Speech to the Royal Society, London. September 27, 1988
This is my first opportunity as Prime Minister to address our Society of which I am so proud to be a Fellow. I confess that I am quite pleased that I didn’t continue my work on glyceride monolayers in the early 1950s or I might never have got here at all!
From my experience let me say this: in today’s world it is no bad thing for a politician to have had the benefit of a scientific background.
Engineering and scientific advance have given us transport by land and air, the capacity and need to exploit fossil fuels which had lain unused for millions of years. One result is a vast increase in carbon dioxide. And this has happened just when great tracts of forests which help to absorb it have been cut down.
For generations, we have assumed that the efforts of mankind would leave the fundamental equilibrium of the world’s systems and atmosphere stable. But it is possible that with all these enormous changes (population, agricultural, use of fossil fuels) concentrated into such a short period of time, we have unwittingly begun a massive experiment with the system of this planet itself.
Recently three changes in atmospheric chemistry have become familiar subjects of concern. The first is the increase in the greenhouse gases — carbon dioxide, methane, and chlorofluorocarbons — which has led some to fear that we are creating a global heat trap which could lead to climatic instability. We are told that a warming effect of 1°C per decade would greatly exceed the capacity of our natural habitat to cope. Such warming could cause accelerated melting of glacial ice and a consequent increase in the sea level of several feet over the next century.
This was brought home to me at the Commonwealth Conference in Vancouver last year when the President of the Maldive Islands reminded us that the highest part of the Maldives is only six feet above sea level. The population is 177,000. It is noteworthy that the five warmest years in a century of records have all been in the 1980s — though we may not have seen much evidence in Britain!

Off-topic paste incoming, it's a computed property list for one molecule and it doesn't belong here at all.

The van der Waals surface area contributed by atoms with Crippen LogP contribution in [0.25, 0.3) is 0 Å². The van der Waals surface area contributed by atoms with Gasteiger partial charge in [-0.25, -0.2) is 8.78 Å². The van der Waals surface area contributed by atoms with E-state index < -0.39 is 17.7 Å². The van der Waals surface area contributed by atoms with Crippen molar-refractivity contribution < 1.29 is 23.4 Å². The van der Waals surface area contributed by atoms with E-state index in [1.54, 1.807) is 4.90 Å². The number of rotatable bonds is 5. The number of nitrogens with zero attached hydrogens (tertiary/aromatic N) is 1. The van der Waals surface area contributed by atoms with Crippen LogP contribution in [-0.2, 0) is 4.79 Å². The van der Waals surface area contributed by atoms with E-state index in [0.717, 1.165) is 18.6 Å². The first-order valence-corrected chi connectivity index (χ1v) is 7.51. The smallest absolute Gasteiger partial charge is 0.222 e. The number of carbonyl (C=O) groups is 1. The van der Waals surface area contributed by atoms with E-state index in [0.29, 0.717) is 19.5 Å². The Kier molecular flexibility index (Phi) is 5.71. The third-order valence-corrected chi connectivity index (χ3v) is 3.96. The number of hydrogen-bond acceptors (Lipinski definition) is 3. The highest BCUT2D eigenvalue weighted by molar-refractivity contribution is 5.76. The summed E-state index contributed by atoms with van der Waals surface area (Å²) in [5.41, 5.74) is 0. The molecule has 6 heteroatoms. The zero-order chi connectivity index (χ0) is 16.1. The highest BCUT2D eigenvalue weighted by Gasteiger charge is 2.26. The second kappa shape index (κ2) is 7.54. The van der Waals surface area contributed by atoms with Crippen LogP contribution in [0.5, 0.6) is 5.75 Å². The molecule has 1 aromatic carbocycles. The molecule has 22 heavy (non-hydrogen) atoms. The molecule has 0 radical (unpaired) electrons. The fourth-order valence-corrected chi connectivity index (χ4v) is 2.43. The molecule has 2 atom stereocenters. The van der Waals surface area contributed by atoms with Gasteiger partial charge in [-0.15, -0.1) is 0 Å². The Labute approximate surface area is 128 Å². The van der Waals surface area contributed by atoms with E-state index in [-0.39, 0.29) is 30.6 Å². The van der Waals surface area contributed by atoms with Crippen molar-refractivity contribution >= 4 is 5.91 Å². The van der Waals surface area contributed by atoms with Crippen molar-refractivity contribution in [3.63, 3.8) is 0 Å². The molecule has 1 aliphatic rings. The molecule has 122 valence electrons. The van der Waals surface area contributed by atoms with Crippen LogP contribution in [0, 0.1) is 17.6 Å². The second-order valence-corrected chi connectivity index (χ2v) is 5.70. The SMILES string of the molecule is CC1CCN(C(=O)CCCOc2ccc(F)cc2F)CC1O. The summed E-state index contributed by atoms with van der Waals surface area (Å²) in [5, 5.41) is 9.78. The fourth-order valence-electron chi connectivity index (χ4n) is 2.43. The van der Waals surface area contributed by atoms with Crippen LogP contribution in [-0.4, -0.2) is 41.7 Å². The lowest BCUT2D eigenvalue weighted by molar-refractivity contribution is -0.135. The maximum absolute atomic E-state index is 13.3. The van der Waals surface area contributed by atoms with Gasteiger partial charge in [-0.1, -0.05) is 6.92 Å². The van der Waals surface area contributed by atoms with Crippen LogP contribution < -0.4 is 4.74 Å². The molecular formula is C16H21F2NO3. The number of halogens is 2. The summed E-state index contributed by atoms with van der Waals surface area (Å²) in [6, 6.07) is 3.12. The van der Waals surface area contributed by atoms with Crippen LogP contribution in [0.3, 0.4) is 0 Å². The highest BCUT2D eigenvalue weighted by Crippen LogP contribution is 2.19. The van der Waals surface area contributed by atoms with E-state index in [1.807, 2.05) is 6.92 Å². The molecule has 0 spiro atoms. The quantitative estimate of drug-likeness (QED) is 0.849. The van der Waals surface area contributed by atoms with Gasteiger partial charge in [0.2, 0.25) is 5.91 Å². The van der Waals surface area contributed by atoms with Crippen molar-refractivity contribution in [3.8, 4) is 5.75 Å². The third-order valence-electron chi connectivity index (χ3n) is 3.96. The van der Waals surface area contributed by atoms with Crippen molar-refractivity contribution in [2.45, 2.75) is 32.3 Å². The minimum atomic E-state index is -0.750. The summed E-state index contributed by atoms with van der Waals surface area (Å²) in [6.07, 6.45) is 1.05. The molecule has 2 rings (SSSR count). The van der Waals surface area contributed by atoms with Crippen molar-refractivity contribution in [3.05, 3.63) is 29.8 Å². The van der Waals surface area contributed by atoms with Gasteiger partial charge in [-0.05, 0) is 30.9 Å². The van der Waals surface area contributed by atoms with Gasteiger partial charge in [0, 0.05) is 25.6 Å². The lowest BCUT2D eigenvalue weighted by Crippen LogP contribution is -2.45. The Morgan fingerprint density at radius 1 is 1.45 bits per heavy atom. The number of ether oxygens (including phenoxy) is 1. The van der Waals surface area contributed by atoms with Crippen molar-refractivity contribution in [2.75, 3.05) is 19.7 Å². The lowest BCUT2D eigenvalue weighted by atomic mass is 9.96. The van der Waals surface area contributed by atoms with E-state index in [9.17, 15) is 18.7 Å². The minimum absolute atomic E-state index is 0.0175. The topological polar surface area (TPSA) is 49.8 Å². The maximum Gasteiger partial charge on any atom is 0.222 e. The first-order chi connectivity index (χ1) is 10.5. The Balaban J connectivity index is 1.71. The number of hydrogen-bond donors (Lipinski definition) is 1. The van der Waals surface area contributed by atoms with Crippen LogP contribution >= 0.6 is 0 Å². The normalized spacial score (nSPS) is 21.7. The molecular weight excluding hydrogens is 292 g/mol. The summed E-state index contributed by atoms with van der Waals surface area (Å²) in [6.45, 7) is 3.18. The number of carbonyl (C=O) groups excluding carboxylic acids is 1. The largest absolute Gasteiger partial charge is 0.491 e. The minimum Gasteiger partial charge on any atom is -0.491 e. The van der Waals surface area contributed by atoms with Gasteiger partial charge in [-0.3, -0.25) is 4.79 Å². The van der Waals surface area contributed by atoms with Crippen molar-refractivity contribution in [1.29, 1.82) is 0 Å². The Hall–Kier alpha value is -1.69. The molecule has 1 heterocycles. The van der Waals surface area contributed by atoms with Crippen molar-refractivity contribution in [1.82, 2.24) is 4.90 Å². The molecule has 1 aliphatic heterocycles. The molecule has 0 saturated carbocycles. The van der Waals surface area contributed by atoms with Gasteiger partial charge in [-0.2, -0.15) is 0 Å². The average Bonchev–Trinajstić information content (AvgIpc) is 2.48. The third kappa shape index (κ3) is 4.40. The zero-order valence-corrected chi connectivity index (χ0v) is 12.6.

The second matter under discussion is the discovery by the British Antarctic Survey of a large hole in the ozone layer which protects life from ultra-violet radiation. We don’t know the full implications of the ozone hole nor how it may interact with the greenhouse effect. Nevertheless it was common sense to support a worldwide agreement in Montreal last year to halve world consumption of chlorofluorocarbons by the end of the century.
As the sole measure to limit ozone depletion, this may be insufficient but it is a start in reducing the pace of change while we continue the detailed study of the problem on which our (the British) Stratospheric Ozone Review Group is about to report.
The third matter is acid deposition which has affected soils, lakes and trees downwind from industrial centres. Extensive action is being taken to cut down emission of sulphur and nitrogen oxides from power stations at great but necessary expense.
In studying the system of the earth and its atmosphere we have no laboratory in which to carry out controlled experiments. We have to rely on observations of natural systems. We need to identify particular areas of research which will help to establish cause and effect. We need to consider in more detail the likely effects of change within precise timescales. And to consider the wider implications for policy — for energy production, for fuel efficiency, for reforestation.
This is no small task, for the annual increase in atmospheric carbon dioxide alone is of the order of three billion tonnes. And half the carbon emitted since the Industrial Revolution remains in the atmosphere. We have an extensive research programme at our meteorological office and we provide one of the world’s four centres for the study of climatic change. We must ensure that what we do is founded on good science to establish cause and effect.
In the past when we have identified forms of pollution, we have shown our capacity to act effectively. The great London Smogs are now only a nightmare of the past. We have cut airborne lead by 50 percent. We are spending £4 billion on cleansing the Mersey Basin alone; and the Thames now has the cleanest metropolitan estuary in the world. Even though this kind of action may cost a lot, I believe it to be money well and necessarily spent because the health of the economy and the health of our environment are totally dependent upon each other.
The Government espouses the concept of sustainable economic development. Stable prosperity can be achieved throughout the world provided the environment is nurtured and safeguarded.
Protecting this balance of nature is therefore one of the great challenges of the late Twentieth Century.
Margaret Thatcher, Prime Minister of the United Kingdom, 1979-90.